Since 2003, traveling to Cuba from the U.S. has been highly restricted and now President Obama wishes to ease those restrictions. Previously, only religious, educational, and cultural groups could legally travel to Cuba, and with specific permission from the U.S. State Department. Recently, there were several attempts in the 112th Congress aimed at rolling back the Obama Administration’s actions easing restrictions on travel and remittances, but none of these were approved. Several legislative initiatives were also introduced that would have further eased or lifted such restrictions altogether, but no action was taken on these measures.

Nevertheless, Americans still cannot simply book a flight and head to Cuba. In order to travel to Cuba the traveler must book the trip with a Cuban travel agency that has an official license from the U.S. State Department. While the tour may include stops at museums or historic sites, purely recreational activities such as visiting the gorgeous beaches are prohibited from tour itineraries. Thus, travel and bringing home artwork is possible with the exercise of caution.

Whether exported illegally or not, the fact is that Cuban art remains coveted despite the trade embargo that might very well be overturned in the near future. Thus, the art world awaits the feasibility of obtaining works created by Cuban artists not only to increase accessibility to Cuban cultural production in the U.S., but also to allow for repatriation of many stolen and misplaced works.

Sources:

Cuban Assets Control Regulations, § 515.

D’Arcy, David, “Stolen paintings from Havana turn up in Miami,” The ArtNewspaper (Mar. 2, 2014 ) available at http://goo.gl/R4wM73

About the Author: Lesley Sotolongo is an intellectual property attorney. She may be reached at Lesley.Sotolongo@law.cardozo.yu.edu.

Disclaimer: This article is intended as general information, not legal advice, and is no substitute for seeking representation.

Case Review: Schoeps v. Free State of Bavaria (June. 2014)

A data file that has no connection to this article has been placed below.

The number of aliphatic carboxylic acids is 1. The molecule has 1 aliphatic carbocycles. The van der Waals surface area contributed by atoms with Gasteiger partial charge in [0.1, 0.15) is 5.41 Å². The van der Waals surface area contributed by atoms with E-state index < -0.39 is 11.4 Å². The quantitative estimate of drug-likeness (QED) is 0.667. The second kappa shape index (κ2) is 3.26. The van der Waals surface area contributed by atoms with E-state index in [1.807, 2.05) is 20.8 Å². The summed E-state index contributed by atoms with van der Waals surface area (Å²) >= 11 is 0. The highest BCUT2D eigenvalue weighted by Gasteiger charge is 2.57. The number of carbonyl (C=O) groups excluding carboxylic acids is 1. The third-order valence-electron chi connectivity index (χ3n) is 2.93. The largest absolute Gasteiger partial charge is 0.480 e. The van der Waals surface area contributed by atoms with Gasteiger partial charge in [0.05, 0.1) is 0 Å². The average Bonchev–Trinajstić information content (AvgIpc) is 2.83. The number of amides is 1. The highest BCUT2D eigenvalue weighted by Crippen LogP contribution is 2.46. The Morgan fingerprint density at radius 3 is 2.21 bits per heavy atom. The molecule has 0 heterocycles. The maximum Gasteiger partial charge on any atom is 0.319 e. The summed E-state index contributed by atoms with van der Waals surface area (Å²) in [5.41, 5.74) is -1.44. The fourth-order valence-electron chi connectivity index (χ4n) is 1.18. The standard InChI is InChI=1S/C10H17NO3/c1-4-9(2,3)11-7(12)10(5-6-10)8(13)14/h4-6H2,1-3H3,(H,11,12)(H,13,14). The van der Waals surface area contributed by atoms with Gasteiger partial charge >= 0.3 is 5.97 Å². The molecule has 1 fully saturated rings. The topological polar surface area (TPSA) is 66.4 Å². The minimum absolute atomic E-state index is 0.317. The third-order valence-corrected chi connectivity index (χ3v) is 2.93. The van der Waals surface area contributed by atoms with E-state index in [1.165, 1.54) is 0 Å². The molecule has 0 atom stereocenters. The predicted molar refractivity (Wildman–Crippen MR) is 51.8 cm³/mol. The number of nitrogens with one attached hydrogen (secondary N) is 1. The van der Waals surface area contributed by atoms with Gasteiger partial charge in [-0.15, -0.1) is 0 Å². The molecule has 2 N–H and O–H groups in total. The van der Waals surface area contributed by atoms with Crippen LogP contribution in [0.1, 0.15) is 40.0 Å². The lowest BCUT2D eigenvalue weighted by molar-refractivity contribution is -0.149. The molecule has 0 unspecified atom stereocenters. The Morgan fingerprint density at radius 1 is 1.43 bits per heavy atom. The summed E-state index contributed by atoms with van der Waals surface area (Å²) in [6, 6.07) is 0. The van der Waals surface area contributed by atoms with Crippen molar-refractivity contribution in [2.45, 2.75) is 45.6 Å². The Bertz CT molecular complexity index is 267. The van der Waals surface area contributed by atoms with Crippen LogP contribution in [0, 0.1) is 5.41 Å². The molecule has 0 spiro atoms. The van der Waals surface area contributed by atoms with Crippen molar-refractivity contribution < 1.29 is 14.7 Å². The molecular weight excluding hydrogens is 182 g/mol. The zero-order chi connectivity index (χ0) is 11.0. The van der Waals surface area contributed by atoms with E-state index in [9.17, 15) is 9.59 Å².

By Chris Michaels*

P. Picasso, "Madam Soler" (1903)

P. Picasso, “Madame Soler” (1903)

 

On 27 June 2014, Judge Jed. S. Rakoff of the Southern District of New York issued an order finding that the court did not have subject matter jurisdiction to decide on the merits a Nazi-era looted art case. This case was brought by the heirs of the late Jewish banker, Paul von Mendelssohn-Bartholdy, against the Free State of Bavaria for a Picasso painting titled, Madame Soler.

The plaintiffs in this case, Julius H. Schoeps, Britt-Marie Enhoerning, and Florence von Kesselstatt, argued that Mendelssohn-Bartholdy was forced to part with his artwork in 1934 after two years of Nazi persecution. He transferred possession of Madame Soler to art dealer Justin K. Thannhauser, who remained in possession of the painting for the next 30 years. In 1964, Thannhauser, who at that time had relocated to New York City, met with Halldor Soehner, a Senior Curator of the State Paintings Collections Munich, an entity operating under the Bavarian State Ministry for Education and Cultural Affairs (the “Ministry”). Soehner’s New York trip was pre-approved by the Ministry.

Upon Soehner’s return to Germany in June of 1964, Soehner and Thannhauser began planning their next meeting, which was to take place in Europe. Soehner then sought approval from the Ministry for the meeting with Thannhauser, which occurred in France in August of 1964. The Bavarian Ministry approved Soehner’s trip to France to conduct negotiations and in an August 1964 letter to Soehner, Thannhauser confirmed the purchase of Madame Soler by the Bavarian State Paintings Collections. The purchase was publicized in the museum publications as well as local news outlets. The purchase price of the painting was 1,775,000 Swiss Francs. Additionally, the Letter Agreement between the two was signed in Europe, which the court surmised was an attempt by Thannhauser to avoid U.S. taxes, and the painting was located in Switzerland at the time of the sale. Further, a Lichtenstein entity “EBA, Vaduz,” which was controlled by Thannhauser, transferred the painting to the Bavarian State Paintings Collections and received payment on behalf of Thannhauser.